What Does Zoning Have to Do with Local Food Systems?





Local Food, Land Use, Zoning, Wisconsin


This paper investigates the extent to which local governments use zoning ordinances to support local food systems. An audit tool was created that comprised five food system elements and a total of 24 land use items that could be included in a zon­ing ordinance. Using this tool, the author examined 104 zoning ordinances in Wisconsin to determine if they include any of these 24 items. Zoning ordi­nances from rural and urban areas and from com­munities that had evidence of local food systems and those that did not were selected for this study. The findings indicate that there is wide variation in how zoning ordinances address local food systems. There are also significant differences between rural and urban communities and between communities with a focus on local food systems and those with­out. Communities have an opportunity to include more land use items that support local food systems within their zoning ordinances than currently exist.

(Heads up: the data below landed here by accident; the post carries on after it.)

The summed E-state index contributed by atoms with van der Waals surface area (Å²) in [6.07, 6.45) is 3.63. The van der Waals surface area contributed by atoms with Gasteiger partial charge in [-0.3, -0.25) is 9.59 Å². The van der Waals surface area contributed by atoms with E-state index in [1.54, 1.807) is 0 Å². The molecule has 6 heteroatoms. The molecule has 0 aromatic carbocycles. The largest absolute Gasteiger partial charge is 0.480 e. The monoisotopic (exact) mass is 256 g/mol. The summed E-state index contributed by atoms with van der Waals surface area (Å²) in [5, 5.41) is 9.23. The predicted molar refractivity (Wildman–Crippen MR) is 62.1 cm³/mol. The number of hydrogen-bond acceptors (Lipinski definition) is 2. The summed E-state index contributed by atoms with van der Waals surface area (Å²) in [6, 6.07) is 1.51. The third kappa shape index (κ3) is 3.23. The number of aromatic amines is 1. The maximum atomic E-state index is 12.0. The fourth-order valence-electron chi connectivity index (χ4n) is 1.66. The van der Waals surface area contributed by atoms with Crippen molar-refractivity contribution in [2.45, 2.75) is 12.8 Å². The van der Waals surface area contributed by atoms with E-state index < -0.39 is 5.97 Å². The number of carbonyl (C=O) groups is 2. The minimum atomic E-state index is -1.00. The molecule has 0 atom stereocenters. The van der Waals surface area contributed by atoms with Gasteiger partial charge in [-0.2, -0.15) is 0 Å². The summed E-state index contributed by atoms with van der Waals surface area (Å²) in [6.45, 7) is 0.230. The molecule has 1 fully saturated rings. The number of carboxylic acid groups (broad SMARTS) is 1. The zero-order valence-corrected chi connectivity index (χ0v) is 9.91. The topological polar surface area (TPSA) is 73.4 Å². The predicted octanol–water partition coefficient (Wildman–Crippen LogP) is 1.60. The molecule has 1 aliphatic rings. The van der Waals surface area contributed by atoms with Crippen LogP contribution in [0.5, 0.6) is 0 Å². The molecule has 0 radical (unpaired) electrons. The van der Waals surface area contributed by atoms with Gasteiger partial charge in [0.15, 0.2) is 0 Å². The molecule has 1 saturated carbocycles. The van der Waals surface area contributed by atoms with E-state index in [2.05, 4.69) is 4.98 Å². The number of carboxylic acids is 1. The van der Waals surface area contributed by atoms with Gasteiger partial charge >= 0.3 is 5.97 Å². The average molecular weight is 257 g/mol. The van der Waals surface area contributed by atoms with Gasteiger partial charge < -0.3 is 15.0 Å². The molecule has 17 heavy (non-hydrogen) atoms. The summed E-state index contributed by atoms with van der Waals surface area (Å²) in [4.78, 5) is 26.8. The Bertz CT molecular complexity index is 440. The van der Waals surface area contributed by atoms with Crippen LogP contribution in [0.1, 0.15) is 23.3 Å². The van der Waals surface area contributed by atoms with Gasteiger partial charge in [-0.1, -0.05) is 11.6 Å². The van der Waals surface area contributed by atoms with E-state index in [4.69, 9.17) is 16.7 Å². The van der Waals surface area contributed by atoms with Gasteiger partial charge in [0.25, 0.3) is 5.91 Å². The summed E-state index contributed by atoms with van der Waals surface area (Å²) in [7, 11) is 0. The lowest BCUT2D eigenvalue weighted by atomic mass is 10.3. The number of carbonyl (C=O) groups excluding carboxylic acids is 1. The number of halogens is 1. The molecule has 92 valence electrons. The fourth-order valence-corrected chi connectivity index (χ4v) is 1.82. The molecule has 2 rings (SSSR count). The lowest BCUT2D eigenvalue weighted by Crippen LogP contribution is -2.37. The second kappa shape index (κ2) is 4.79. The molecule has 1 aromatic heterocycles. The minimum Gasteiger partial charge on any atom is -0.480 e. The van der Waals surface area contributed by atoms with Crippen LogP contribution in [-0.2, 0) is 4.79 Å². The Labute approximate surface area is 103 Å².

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Author Biography

Anna L. Haines, University of Wisconsin–Stevens Point

Professor and Director, Center for Land Use Education, College of Natural Resources



How to Cite

Haines, A. L. (2018). What Does Zoning Have to Do with Local Food Systems?. Journal of Agriculture, Food Systems, and Community Development, 8(B), 175–190. https://doi.org/10.5304/jafscd.2018.08B.007